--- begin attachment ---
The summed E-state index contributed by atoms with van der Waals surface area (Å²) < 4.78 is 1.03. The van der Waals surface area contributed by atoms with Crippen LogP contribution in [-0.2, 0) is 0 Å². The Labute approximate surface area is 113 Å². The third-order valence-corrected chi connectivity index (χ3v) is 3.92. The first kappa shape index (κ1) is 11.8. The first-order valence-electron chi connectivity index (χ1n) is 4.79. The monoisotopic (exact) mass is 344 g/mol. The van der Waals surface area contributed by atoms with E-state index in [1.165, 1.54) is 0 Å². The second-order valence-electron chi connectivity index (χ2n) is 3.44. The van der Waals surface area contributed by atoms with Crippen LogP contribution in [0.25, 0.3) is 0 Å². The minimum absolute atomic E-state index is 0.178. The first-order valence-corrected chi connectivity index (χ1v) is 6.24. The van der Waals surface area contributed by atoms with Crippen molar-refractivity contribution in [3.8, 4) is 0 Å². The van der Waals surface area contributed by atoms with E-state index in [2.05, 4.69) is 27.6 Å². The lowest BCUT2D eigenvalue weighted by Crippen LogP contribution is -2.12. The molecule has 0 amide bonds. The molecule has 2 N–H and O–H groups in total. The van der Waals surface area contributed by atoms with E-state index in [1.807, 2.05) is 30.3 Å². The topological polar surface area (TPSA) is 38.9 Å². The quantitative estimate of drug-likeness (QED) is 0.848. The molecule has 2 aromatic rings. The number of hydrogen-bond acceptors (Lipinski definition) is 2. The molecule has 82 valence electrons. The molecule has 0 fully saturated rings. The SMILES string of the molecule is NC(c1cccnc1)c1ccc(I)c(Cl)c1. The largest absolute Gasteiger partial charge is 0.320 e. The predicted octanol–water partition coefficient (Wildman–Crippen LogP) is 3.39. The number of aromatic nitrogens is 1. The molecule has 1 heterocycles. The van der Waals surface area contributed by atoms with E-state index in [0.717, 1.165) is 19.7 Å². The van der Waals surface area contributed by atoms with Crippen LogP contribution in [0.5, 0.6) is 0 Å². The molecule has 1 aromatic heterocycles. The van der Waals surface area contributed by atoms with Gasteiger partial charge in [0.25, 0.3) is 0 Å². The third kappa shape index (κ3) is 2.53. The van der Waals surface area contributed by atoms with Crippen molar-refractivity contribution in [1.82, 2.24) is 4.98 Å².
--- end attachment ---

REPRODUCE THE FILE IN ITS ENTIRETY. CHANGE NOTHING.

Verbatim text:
The summed E-state index contributed by atoms with van der Waals surface area (Å²) < 4.78 is 1.03. The van der Waals surface area contributed by atoms with Crippen LogP contribution in [-0.2, 0) is 0 Å². The Labute approximate surface area is 113 Å². The third-order valence-corrected chi connectivity index (χ3v) is 3.92. The first kappa shape index (κ1) is 11.8. The first-order valence-electron chi connectivity index (χ1n) is 4.79. The monoisotopic (exact) mass is 344 g/mol. The van der Waals surface area contributed by atoms with E-state index in [1.165, 1.54) is 0 Å². The second-order valence-electron chi connectivity index (χ2n) is 3.44. The van der Waals surface area contributed by atoms with Crippen LogP contribution in [0.25, 0.3) is 0 Å². The minimum absolute atomic E-state index is 0.178. The first-order valence-corrected chi connectivity index (χ1v) is 6.24. The van der Waals surface area contributed by atoms with Crippen molar-refractivity contribution in [3.8, 4) is 0 Å². The van der Waals surface area contributed by atoms with E-state index in [2.05, 4.69) is 27.6 Å². The lowest BCUT2D eigenvalue weighted by Crippen LogP contribution is -2.12. The molecule has 0 amide bonds. The molecule has 2 N–H and O–H groups in total. The van der Waals surface area contributed by atoms with E-state index in [1.807, 2.05) is 30.3 Å². The topological polar surface area (TPSA) is 38.9 Å². The quantitative estimate of drug-likeness (QED) is 0.848. The molecule has 2 aromatic rings. The number of hydrogen-bond acceptors (Lipinski definition) is 2. The molecule has 82 valence electrons. The molecule has 0 fully saturated rings. The SMILES string of the molecule is NC(c1cccnc1)c1ccc(I)c(Cl)c1. The largest absolute Gasteiger partial charge is 0.320 e. The predicted octanol–water partition coefficient (Wildman–Crippen LogP) is 3.39. The number of aromatic nitrogens is 1. The molecule has 1 heterocycles. The van der Waals surface area contributed by atoms with E-state index in [0.717, 1.165) is 19.7 Å². The van der Waals surface area contributed by atoms with Crippen LogP contribution in [0.5, 0.6) is 0 Å². The molecule has 1 aromatic heterocycles. The van der Waals surface area contributed by atoms with Gasteiger partial charge in [0.25, 0.3) is 0 Å². The third kappa shape index (κ3) is 2.53. The van der Waals surface area contributed by atoms with Crippen molar-refractivity contribution in [1.82, 2.24) is 4.98 Å².